Teaching young children in a flawed democracy

A young boy holding two American flags as his father votes inside a polling location at Nationals Park, in Washington, DC, USA, 03 November 2020. EFE/EPA/MARIO CRUZ

Teachers know that, in our classrooms, we can replicate oppressive patterns from the broader society or attempt to turn those spaces into incubators for alternative systems. We curate shared experiences, group decision-making, participatory justice, and conversations about social justice.  In other words, democracy is commonly practiced in elementary schools through teachers’ careful designs. Teachers constantly model democracy through these practices, though they rarely explicitly name democracy when it happens in schools. Students engage in participatory practices every day without ever being told what they are doing and why.

My goal for this past year was to infuse my third grade classroom in New York City with democracy and to consistently name democratic practices as such. I aimed to invite my students to see themselves as participants in a democracy at a time when U.S. democracy seems particularly farcical. I am left with more questions than answers about how to create a democratic classroom when our national system is deeply flawed and fails many communities, though I’ve found that young children have great ideas to advance the common good. 

Voting is a simple activity to practice democracy in a classroom. With countless decisions to be made, students can regularly influence classroom life through a vote. We have our play time in Central Park, a few blocks from our building. Central Park is large and students have varying preferences as to which part of the park we visit. I instituted a daily vote, giving options for where we would play. Each day, I would explicitly state that it was time to make a democratic decision.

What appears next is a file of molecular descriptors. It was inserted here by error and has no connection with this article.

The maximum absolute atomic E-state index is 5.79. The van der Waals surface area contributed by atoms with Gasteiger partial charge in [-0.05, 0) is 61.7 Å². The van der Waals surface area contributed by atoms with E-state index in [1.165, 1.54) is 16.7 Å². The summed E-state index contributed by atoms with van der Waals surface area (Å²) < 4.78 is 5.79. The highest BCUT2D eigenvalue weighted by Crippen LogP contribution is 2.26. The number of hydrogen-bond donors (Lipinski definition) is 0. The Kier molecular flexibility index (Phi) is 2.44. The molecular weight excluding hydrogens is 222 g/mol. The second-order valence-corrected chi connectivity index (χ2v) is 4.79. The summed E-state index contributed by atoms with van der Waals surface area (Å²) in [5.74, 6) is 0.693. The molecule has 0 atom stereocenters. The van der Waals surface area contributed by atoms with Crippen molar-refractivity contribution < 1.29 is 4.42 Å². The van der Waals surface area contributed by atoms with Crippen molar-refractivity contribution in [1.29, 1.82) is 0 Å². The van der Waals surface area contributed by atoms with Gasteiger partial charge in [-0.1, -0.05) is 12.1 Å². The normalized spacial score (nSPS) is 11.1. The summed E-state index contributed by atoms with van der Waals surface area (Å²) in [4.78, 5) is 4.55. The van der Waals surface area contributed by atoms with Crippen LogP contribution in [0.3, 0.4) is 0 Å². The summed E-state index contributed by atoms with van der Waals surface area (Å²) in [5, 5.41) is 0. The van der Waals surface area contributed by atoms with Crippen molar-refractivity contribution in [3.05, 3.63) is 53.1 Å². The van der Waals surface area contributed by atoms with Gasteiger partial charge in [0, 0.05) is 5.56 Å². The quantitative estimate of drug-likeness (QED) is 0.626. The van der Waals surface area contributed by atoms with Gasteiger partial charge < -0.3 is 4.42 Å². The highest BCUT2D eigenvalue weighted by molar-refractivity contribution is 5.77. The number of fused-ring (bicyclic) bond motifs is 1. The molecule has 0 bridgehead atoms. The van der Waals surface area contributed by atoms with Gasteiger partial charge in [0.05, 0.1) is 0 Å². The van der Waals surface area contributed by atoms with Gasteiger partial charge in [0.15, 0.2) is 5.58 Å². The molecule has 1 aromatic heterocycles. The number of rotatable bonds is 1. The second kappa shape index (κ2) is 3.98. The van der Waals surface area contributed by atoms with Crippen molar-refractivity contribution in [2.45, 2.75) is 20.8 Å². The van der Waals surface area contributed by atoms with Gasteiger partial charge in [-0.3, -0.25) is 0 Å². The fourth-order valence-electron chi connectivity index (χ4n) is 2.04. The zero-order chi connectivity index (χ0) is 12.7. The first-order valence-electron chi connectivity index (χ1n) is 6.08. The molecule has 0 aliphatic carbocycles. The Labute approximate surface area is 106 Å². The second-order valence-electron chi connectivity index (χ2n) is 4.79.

Although this was a simple exercise, it opened my eyes to ways in which I brought our nation’s democratic flaws into my classroom. At the beginning of the year, I punished poorly behaved students by taking away their vote, foolishly thinking this consequence would be enough to inspire better behavior. To the contrary, I heard time and time again from misbehaving students that they “didn’t even care” about the decision. I abolished this punishment when I realized the obvious: I was replicating one of our democracy’s many failures: voter disenfranchisement for people who “don’t behave.” If this national policy does not make communities safer, why should it make my classroom safer?

I also caught myself practicing voter disenfranchisement when I cancelled the vote on days when the class had behaved badly. On these days, I told them that I had to make an autocratic decision since I couldn’t trust their choices. We developed a class joke, imagining a public polling place in which the adults behaved the way they did that day: talking over each other, and insulting one another. On one such day, a child responded, “I watched the debate and those grown-ups were behaving worse than us!” This comment will stick with me as an urgent reminder that we adults need to do better.

If this national policy does not make communities safer, why should it make my classroom safer?